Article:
3 moments for mindfulness in your everyday
Practicing mindfulness is a skill we’d all like to master. With magazines, websites, workshops, and retreats dedicated to mindfulness, it’s clearly an important topic in health and wellness.
It can help you manage stress, be present in the moment, and focus on the task at hand. In a 2018 study, Harvard scientists found that the mere act of clearing your mind for 15 minutes each day alters how your genes operate. They also found mind-body practices that create a relaxation response can reduce blood pressure.*
Michael Kanter, MD, medical director of Quality and Clinical Analysis for Southern California Permanente Medical Group, highlights the fact that mindfulness is a practice for the betterment of health. “Scientific studies have shown that the practice of mindfulness can in fact help our members improve their total health — body, mind, and spirit. Individuals who practice mindfulness techniques report better mental and physical health, and quality of life compared to those who do not practice mindfulness.”
But how do we make mindfulness part of our everyday lives? The key is to start practicing in the moments that work best for you.
Mindfulness simply means awareness. You intentionally pay attention to the present moment while putting aside your everyday tendencies. For example, you might focus on your breath and surroundings instead of rushing through a meal while staring at your phone.
According to Marsha Lucas, PhD, psychologist and author of Rewire Your Brain for Love, “Mindfulness is paying attention in a particular way: on purpose, in the present moment, non-judgmentally. It’s a practice that trains your brain to be more efficient and better integrated, with less distractibility and improved focus. It minimizes stress and even helps you become your best self.”
Moments for mindfulness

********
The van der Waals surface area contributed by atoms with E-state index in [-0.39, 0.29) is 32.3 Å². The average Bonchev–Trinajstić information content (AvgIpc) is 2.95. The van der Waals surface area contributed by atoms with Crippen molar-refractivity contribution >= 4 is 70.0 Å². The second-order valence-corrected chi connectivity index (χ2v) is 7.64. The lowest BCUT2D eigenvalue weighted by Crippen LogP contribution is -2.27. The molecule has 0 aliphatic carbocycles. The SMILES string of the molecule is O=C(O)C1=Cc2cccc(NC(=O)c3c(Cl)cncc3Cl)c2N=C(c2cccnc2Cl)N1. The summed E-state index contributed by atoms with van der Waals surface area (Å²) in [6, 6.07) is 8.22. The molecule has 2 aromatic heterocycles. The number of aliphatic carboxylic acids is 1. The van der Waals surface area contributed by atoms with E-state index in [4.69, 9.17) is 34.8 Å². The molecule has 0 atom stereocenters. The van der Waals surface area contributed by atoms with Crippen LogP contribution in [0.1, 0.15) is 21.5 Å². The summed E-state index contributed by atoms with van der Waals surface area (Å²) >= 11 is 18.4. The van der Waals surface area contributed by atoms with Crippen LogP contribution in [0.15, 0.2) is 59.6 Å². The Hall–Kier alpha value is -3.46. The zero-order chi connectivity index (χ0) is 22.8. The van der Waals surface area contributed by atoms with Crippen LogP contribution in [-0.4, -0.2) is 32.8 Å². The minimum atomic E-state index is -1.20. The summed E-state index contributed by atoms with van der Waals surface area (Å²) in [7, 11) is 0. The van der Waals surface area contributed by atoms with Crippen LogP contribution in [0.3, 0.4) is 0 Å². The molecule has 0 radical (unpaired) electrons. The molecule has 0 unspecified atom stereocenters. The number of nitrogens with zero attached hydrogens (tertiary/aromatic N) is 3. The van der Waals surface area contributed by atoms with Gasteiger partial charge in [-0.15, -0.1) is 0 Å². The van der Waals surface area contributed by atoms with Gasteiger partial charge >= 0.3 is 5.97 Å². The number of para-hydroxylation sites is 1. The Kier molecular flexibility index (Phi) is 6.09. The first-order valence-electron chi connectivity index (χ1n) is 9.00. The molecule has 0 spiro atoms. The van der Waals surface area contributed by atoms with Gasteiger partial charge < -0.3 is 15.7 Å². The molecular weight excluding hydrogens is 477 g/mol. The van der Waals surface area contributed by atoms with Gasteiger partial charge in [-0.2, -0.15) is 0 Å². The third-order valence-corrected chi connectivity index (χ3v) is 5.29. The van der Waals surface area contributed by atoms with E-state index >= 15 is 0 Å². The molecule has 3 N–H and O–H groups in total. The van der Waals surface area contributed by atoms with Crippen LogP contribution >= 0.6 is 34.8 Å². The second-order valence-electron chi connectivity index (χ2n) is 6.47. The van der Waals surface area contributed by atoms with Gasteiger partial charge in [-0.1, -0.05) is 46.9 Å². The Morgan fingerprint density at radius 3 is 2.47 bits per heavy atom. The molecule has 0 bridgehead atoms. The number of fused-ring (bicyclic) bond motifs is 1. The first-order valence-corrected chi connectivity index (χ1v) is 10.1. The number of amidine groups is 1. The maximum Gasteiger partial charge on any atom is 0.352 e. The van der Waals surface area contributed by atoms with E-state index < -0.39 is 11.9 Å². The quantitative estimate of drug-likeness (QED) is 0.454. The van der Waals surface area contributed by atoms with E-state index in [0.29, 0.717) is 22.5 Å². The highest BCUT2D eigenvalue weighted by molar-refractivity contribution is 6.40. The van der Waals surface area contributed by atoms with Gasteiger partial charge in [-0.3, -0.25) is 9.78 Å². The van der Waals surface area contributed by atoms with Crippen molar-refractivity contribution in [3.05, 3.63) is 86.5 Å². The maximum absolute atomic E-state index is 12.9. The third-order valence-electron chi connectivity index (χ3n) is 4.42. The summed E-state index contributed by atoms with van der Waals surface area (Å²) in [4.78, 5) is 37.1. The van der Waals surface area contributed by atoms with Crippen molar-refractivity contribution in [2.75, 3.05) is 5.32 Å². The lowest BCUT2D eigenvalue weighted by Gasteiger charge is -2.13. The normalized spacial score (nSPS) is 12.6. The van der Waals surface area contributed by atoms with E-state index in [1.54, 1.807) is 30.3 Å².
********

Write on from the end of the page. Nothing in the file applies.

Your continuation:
To begin your own practice, find moments in your daily routine that work for you:
- When you wake up — A mindfulness practice first thing in the morning helps set the ‘tone’ for the rest of the day, increasing the likelihood of other mindful moments. Whether you’re sipping a cup of coffee, showering, or brushing your teeth, take a moment to concentrate on your breath. Deep breaths help bring more oxygen into your body and improve blood circulation. Then zero in on the sight, sound, smell, taste, and feel of these activities.
- While you wait — There are many moments in a day when we’re waiting. While our instinct may be to stare at our phones or feel frustrated, you could instead make the most of the time. According to Ed Halliwell, mindfulness teacher and co-author of the book The Mindful Manifesto, waiting is actually an opportunity for mindfulness. When you’re waiting, he suggests bringing your attention to your breath. Focus on “the flow of the breath in and out of your body, from moment to moment and allow everything else to just be, even if what’s there is impatience or irritation.”
- While you eat — Mindful eating means choosing food that is pleasing to you and good for you, while using all your senses to explore, savor, and taste. Mindful eating is also learning to be aware of physical hunger and cues that guide your decision to begin — and to stop — eating. For example, you can practice mindful eating at your next meal by following these simple tips:
- Eat in a set place. Sitting at a table is better than your desk or on the couch.
- Focus on what you’re about to eat with a sense of gratitude.
- Concentrate on the act of eating. Chew your food slowly. Take in the texture and the sensations in your mouth.
It may seem like a lot to remember, but the key is finding small ways to incorporate mindfulness into everyday moments. With these small changes, you’ll be on your way to a more mindful — and healthier — day.
For more information on mindfulness and wellness resources, visit our mental health and wellness resource center. You’ll find many digital tools, including ones that offer in-the-moment coping tools, inspirational resources, and community support.
*Richard Knox, “Harvard Study: Clearing Your Mind Affects Your Genes and Can Lower Your Blood Pressure,” NPR News’ WBUR CommonHealth, April 6, 2018.